According to Daniel Goleman , an American psychologist who helped to popularize emotional intelligence, there are five key elements to it:
- Social skills
But why is it so important to have emotional intelligence?
Research has shown that children who are emotionally intelligent do better in both school and work (Elias & Weisberg, 2000; Elias et al., 1997; Payton et al., 2000). The reason is that they are able to empathise with their friends and communicate better with peers. Good communication skills and resilience are becoming highly sought-after traits in the workforce. Emotionally intelligent people are better able to cope with difficult situations and people and at the same time able to perform well both at work and in school.
Emotional intelligence is your child’s ability to identify, evaluate, regulate, and express his or her emotions. A higher level of emotional intelligence is being able to use feelings to identify and solve challenges, communicate with others, and make decisions.
Click here to download the “It is Okay” worksheets
Here are 4 Steps To Nurture Emotional Intelligence in Your Child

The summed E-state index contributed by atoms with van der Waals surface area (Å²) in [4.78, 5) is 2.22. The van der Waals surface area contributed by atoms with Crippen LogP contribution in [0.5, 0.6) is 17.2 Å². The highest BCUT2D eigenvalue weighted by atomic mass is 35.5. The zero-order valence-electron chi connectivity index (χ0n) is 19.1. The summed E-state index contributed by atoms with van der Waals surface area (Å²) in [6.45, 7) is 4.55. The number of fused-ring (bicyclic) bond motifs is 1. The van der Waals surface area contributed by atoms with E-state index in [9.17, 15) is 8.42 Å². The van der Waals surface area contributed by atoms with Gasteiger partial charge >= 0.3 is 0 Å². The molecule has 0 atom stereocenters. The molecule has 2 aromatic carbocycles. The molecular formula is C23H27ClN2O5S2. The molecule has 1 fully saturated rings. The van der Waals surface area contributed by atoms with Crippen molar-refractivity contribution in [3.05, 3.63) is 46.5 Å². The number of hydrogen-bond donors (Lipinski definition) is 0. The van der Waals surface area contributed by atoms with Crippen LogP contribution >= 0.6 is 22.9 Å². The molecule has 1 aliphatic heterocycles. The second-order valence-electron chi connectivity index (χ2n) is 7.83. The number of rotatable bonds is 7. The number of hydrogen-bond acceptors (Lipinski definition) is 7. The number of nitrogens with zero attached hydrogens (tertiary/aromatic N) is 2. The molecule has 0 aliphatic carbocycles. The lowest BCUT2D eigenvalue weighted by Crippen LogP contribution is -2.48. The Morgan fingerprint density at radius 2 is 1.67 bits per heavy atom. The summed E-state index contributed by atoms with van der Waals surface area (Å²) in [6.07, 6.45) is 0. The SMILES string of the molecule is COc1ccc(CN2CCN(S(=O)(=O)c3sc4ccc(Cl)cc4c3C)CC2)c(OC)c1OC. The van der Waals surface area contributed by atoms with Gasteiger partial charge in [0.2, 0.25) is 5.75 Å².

- Be mindful of when your child is having an emotional reaction
Sometimes we overlook an emotional reaction and wrongly see it as a misbehaviour. It is important to keep at the back of our minds that many undesirable behaviours are results of emotional turmoil within a child. In order to help your child develop emotional intelligence, we ourselves need to be able to identify their feelings before they can. Only then can we help them identify their own feelings.
- Acknowledge & validate your child’s feelings
Often parents say “don’t cry” or “there’s nothing to be scared of, see?” while trying to help our children “overcome” their emotions. But that is not the right way. The first step in helping them overcome their emotion is by acknowledging what they are going through, telling them it’s alright to be feeling as such.
- Help your child label their feelings
Then it is time to help them understand the unpleasant feeling inside of them. Help them name their emotion. Let them know that this is how people feel when things happen in a certain way. It’s also good if you can bring in your own experience and share them with your child. So they know feelings are not unique to them and that we adults also go through the same things. That would be less intimidating for your child.
- Help your child problem-solve with limits
I always tell my children that all emotions are acceptable but not all behaviors are acceptable. This means that they are allowed to feel but not allowed to act in ways that are hurtful to other people, harmful to objects, or with a less than a desirable attitude. You need to help your child cope with his or her emotions by teaching problem-solving skills. Limit the expression to appropriate behaviors. This involves planning ahead how to react if they begin to feel anger, for example.